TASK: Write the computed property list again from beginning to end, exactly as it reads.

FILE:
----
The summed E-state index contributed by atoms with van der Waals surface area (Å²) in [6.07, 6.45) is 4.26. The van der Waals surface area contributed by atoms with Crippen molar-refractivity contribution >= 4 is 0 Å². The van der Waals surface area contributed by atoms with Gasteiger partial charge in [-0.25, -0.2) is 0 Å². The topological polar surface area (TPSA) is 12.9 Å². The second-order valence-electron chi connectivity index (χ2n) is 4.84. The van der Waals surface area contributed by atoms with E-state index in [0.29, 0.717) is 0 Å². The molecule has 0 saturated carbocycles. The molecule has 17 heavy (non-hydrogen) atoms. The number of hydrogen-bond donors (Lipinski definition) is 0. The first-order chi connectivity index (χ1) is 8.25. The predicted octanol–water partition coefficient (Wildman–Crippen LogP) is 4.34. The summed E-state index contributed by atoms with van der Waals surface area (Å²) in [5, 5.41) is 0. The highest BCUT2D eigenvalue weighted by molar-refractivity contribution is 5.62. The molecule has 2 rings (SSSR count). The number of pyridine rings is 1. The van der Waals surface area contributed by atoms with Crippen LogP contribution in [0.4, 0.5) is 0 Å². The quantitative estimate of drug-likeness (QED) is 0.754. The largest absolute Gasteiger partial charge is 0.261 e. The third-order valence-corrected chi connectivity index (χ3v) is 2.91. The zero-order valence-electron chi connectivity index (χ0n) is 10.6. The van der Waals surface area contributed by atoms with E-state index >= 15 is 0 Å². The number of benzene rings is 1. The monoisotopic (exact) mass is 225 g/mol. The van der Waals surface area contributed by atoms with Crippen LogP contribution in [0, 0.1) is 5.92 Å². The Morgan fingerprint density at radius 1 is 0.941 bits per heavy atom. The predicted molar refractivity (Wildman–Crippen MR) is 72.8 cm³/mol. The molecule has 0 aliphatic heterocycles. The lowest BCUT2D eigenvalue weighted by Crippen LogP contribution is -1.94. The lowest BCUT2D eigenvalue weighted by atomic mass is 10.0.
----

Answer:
The summed E-state index contributed by atoms with van der Waals surface area (Å²) in [6.07, 6.45) is 4.26. The van der Waals surface area contributed by atoms with Crippen molar-refractivity contribution >= 4 is 0 Å². The van der Waals surface area contributed by atoms with Gasteiger partial charge in [-0.25, -0.2) is 0 Å². The topological polar surface area (TPSA) is 12.9 Å². The second-order valence-electron chi connectivity index (χ2n) is 4.84. The van der Waals surface area contributed by atoms with E-state index in [0.29, 0.717) is 0 Å². The molecule has 0 saturated carbocycles. The molecule has 17 heavy (non-hydrogen) atoms. The number of hydrogen-bond donors (Lipinski definition) is 0. The first-order chi connectivity index (χ1) is 8.25. The predicted octanol–water partition coefficient (Wildman–Crippen LogP) is 4.34. The summed E-state index contributed by atoms with van der Waals surface area (Å²) in [5, 5.41) is 0. The highest BCUT2D eigenvalue weighted by molar-refractivity contribution is 5.62. The molecule has 2 rings (SSSR count). The number of pyridine rings is 1. The van der Waals surface area contributed by atoms with Crippen LogP contribution in [0.4, 0.5) is 0 Å². The quantitative estimate of drug-likeness (QED) is 0.754. The largest absolute Gasteiger partial charge is 0.261 e. The third-order valence-corrected chi connectivity index (χ3v) is 2.91. The zero-order valence-electron chi connectivity index (χ0n) is 10.6. The van der Waals surface area contributed by atoms with E-state index >= 15 is 0 Å². The number of benzene rings is 1. The monoisotopic (exact) mass is 225 g/mol. The van der Waals surface area contributed by atoms with Crippen LogP contribution in [0, 0.1) is 5.92 Å². The Morgan fingerprint density at radius 1 is 0.941 bits per heavy atom. The predicted molar refractivity (Wildman–Crippen MR) is 72.8 cm³/mol. The molecule has 0 aliphatic heterocycles. The lowest BCUT2D eigenvalue weighted by Crippen LogP contribution is -1.94. The lowest BCUT2D eigenvalue weighted by atomic mass is 10.0.